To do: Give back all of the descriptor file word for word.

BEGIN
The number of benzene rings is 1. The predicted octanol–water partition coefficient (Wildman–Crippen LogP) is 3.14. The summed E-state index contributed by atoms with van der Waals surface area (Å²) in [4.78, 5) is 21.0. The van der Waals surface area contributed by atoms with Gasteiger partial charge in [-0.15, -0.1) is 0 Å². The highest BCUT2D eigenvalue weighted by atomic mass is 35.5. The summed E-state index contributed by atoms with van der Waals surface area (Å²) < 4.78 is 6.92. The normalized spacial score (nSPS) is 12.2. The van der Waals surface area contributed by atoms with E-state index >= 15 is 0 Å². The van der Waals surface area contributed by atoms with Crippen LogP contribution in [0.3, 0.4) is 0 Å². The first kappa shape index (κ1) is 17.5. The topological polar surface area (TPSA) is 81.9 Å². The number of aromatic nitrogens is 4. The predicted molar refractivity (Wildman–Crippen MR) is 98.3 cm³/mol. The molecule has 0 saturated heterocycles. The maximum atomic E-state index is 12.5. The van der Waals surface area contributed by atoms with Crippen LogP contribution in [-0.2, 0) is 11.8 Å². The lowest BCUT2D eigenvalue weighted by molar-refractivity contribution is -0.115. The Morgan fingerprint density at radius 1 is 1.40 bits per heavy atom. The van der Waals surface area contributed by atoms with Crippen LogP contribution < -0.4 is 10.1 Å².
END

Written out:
The number of benzene rings is 1. The predicted octanol–water partition coefficient (Wildman–Crippen LogP) is 3.14. The summed E-state index contributed by atoms with van der Waals surface area (Å²) in [4.78, 5) is 21.0. The van der Waals surface area contributed by atoms with Gasteiger partial charge in [-0.15, -0.1) is 0 Å². The highest BCUT2D eigenvalue weighted by atomic mass is 35.5. The summed E-state index contributed by atoms with van der Waals surface area (Å²) < 4.78 is 6.92. The normalized spacial score (nSPS) is 12.2. The van der Waals surface area contributed by atoms with E-state index >= 15 is 0 Å². The van der Waals surface area contributed by atoms with Crippen LogP contribution in [0.3, 0.4) is 0 Å². The first kappa shape index (κ1) is 17.5. The topological polar surface area (TPSA) is 81.9 Å². The number of aromatic nitrogens is 4. The predicted molar refractivity (Wildman–Crippen MR) is 98.3 cm³/mol. The molecule has 0 saturated heterocycles. The maximum atomic E-state index is 12.5. The van der Waals surface area contributed by atoms with Crippen LogP contribution in [-0.2, 0) is 11.8 Å². The lowest BCUT2D eigenvalue weighted by molar-refractivity contribution is -0.115. The Morgan fingerprint density at radius 1 is 1.40 bits per heavy atom. The van der Waals surface area contributed by atoms with Crippen LogP contribution < -0.4 is 10.1 Å².